Wednesday, August 7, 2019

Ten novels that harness unreliable narrators

New York Times bestselling author Hallie Ephron, Edgar Award finalist and five-time finalist for the Mary Higgins Clark Award, writes books she hopes readers can’t put down.

Her latest suspense novel, Careful What You Wish For, was inspired by the Marie Kondo life-changing decluttering tips. It explores the relationships built by professional organizers and their clients—showing just how easily the lines between professional and personal can be blurred. In it, Emily Harlow is a professional organizer who helps people declutter their lives; she’s married to man who can’t drive past a yard sale without stopping. Sometimes she find herself wondering if he sparks joy. In a starred review, Publishers Weekly called it “outstanding.”

At CrimeReads Ephron tagged "ten of [her] favorite novels that harness unreliable narrators, playing just this side of fair." One title on the list:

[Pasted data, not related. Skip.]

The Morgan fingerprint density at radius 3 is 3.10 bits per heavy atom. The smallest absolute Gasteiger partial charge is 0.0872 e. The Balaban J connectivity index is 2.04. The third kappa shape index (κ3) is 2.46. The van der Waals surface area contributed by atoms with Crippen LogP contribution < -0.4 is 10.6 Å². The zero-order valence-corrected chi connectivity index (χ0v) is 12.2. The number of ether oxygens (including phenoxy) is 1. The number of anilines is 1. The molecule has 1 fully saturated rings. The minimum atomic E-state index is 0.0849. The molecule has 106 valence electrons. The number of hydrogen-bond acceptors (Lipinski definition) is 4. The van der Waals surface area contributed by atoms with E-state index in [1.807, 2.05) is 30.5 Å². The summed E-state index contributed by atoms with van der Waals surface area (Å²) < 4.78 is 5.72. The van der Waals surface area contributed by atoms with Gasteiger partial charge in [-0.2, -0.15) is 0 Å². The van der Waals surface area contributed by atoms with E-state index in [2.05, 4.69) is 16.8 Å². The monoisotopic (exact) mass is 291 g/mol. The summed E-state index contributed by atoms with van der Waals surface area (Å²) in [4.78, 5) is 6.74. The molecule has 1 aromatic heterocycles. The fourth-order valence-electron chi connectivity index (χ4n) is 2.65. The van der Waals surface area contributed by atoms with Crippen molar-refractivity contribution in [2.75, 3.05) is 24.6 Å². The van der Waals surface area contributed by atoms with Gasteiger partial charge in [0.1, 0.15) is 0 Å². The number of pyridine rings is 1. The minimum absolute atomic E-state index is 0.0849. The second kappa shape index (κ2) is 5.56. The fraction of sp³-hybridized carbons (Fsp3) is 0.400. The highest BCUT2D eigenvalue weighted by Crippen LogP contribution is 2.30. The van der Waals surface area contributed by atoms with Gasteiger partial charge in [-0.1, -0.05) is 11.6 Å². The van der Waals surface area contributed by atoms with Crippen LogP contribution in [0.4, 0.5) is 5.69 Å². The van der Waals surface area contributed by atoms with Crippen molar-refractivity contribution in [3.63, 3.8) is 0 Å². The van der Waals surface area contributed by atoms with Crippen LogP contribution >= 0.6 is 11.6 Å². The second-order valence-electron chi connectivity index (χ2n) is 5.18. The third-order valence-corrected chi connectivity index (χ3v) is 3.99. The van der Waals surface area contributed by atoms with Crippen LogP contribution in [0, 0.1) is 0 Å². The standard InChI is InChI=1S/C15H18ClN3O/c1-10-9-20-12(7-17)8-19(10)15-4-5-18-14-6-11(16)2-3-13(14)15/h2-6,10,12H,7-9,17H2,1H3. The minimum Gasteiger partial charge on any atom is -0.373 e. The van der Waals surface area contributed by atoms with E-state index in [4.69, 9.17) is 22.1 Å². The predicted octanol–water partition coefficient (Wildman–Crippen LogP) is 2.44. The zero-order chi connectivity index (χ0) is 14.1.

Defending Jacob by William Landay

Please tell the court…

Criminal prosecutor Andy Barber tries to “lawyer away” mounting evidence that his son Jacob killed a classmate. Barber knows that violence runs in his family, but he can’t believe that his son could kill. Wracked with guilt, Jacob’s mother Laurie revisits incidents from Jacob’s childhood that she can no longer rationalize. Through the clever use of courtroom transcripts, Landay withholds what Andy is unwilling to face and what Laurie is willing to do about it.
Read about the other entries on the list.

Defending Jacob is among Charlie Donlea's top ten slow-burn thrillers, Alafair Burke's six top legal fiction / domestic suspense hybrids, Kate Moretti's eight suspense novels that explore nurture vs. nature and Nicholas Sparks' six top books about family.

The Page 69 Test: Defending Jacob.

--Marshal Zeringue